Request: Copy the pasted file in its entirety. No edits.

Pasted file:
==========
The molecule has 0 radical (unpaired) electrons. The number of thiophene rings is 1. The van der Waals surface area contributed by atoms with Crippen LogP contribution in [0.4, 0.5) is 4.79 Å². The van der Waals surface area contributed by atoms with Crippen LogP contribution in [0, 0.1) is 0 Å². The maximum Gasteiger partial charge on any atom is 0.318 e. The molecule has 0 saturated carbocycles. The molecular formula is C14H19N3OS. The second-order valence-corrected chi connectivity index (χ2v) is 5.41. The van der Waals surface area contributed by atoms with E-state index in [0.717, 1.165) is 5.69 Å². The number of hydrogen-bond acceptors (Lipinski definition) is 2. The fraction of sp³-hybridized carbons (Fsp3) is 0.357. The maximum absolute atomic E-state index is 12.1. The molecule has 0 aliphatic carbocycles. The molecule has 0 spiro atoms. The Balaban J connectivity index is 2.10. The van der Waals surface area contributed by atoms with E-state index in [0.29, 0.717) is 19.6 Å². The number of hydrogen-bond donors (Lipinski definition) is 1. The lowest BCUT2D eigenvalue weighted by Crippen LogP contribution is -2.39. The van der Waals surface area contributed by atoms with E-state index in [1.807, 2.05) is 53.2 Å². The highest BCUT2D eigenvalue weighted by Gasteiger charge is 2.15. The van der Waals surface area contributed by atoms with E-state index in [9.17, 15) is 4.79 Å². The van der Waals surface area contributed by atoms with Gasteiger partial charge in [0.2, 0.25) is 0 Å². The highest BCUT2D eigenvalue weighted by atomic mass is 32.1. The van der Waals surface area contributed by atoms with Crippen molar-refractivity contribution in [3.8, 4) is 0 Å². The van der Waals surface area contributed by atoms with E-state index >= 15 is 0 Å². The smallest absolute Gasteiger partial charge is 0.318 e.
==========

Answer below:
The molecule has 0 radical (unpaired) electrons. The number of thiophene rings is 1. The van der Waals surface area contributed by atoms with Crippen LogP contribution in [0.4, 0.5) is 4.79 Å². The van der Waals surface area contributed by atoms with Crippen LogP contribution in [0, 0.1) is 0 Å². The maximum Gasteiger partial charge on any atom is 0.318 e. The molecule has 0 saturated carbocycles. The molecular formula is C14H19N3OS. The second-order valence-corrected chi connectivity index (χ2v) is 5.41. The van der Waals surface area contributed by atoms with E-state index in [0.717, 1.165) is 5.69 Å². The number of hydrogen-bond acceptors (Lipinski definition) is 2. The fraction of sp³-hybridized carbons (Fsp3) is 0.357. The maximum absolute atomic E-state index is 12.1. The molecule has 0 aliphatic carbocycles. The molecule has 0 spiro atoms. The Balaban J connectivity index is 2.10. The van der Waals surface area contributed by atoms with E-state index in [0.29, 0.717) is 19.6 Å². The number of hydrogen-bond donors (Lipinski definition) is 1. The lowest BCUT2D eigenvalue weighted by Crippen LogP contribution is -2.39. The van der Waals surface area contributed by atoms with E-state index in [1.807, 2.05) is 53.2 Å². The highest BCUT2D eigenvalue weighted by Gasteiger charge is 2.15. The van der Waals surface area contributed by atoms with E-state index in [9.17, 15) is 4.79 Å². The van der Waals surface area contributed by atoms with Gasteiger partial charge in [0.2, 0.25) is 0 Å². The highest BCUT2D eigenvalue weighted by atomic mass is 32.1. The van der Waals surface area contributed by atoms with Crippen molar-refractivity contribution in [3.8, 4) is 0 Å². The van der Waals surface area contributed by atoms with E-state index >= 15 is 0 Å². The smallest absolute Gasteiger partial charge is 0.318 e.